Even a hundred years later the question of who started the war is able to stir a fair amount of controversy, and we can doubtless expect to hear an increasing amount of punditry about it this year. Josiah Neeley has a good post over at The Federalist on the topic today.
The new year has barely begun, and already there has been an upsurge in World War I-related punditry. Among those itching for a fight over the origins of the First World War is Slate’s Matt Yglesias. On New Year’s Eve, Yglesias offered his own somewhat Slatepitchy take on World War I, claiming that the Great War was “primarily about Russo-Serbian desire to destroy Austria and France’s desire to reclaim Alsace and Lorraine.”Read the rest.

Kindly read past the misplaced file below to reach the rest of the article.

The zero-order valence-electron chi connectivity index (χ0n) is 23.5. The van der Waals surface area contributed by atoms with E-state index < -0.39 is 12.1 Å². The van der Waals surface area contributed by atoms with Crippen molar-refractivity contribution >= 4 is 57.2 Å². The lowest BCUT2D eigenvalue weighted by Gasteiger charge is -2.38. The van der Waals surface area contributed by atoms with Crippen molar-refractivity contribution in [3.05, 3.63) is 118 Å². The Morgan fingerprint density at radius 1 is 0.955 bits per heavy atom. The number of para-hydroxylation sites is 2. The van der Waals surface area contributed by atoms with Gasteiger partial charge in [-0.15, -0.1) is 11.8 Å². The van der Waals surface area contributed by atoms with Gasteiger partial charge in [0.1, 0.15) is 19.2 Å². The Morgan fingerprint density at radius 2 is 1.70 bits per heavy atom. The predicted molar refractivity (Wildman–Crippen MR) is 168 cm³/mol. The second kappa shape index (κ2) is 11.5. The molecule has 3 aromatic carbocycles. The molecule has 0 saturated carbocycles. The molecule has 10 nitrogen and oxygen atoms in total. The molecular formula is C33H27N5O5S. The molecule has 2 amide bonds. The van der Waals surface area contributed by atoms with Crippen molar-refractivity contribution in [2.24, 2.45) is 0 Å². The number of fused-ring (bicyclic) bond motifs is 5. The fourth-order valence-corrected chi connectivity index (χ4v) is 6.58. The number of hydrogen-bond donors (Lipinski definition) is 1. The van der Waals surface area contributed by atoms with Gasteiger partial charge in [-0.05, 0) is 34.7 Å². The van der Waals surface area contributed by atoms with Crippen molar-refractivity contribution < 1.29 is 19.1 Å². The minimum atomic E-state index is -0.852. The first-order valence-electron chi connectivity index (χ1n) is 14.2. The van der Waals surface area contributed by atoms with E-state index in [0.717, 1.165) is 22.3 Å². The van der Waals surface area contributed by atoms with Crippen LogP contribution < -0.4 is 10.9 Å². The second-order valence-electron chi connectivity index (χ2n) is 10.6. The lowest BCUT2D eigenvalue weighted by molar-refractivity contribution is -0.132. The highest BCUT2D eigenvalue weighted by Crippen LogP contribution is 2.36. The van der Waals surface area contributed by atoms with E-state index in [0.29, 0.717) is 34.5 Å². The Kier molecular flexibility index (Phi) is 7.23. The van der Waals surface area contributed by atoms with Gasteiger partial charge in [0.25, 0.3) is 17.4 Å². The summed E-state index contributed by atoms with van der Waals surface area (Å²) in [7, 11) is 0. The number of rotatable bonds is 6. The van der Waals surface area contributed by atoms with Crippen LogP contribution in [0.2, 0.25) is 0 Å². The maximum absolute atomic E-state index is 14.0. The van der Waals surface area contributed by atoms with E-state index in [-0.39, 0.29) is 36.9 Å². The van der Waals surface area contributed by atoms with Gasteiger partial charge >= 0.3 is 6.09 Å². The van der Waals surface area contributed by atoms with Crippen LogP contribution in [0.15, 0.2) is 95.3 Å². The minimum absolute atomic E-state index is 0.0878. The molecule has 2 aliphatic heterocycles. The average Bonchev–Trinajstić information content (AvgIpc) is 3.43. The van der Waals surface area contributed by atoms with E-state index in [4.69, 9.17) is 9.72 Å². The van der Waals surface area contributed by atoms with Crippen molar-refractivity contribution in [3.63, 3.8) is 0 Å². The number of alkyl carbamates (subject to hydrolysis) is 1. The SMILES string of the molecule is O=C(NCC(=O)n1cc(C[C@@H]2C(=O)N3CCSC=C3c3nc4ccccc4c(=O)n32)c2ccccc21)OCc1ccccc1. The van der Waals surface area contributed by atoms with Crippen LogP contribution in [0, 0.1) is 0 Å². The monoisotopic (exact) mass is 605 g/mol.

This is, to say the least, a rather curious way to describe the outbreak of the First World War. Sure, the assassination of Archduke Franz Ferdinand by pro-Serb Bosnians may have set the spark for the Great War. But the actual outbreak of hostilities began with an Austrian declaration of war on Serbia, German declarations of war on France and Russia, and a German invasion of Belgium, Luxembourg, and France. So what gives?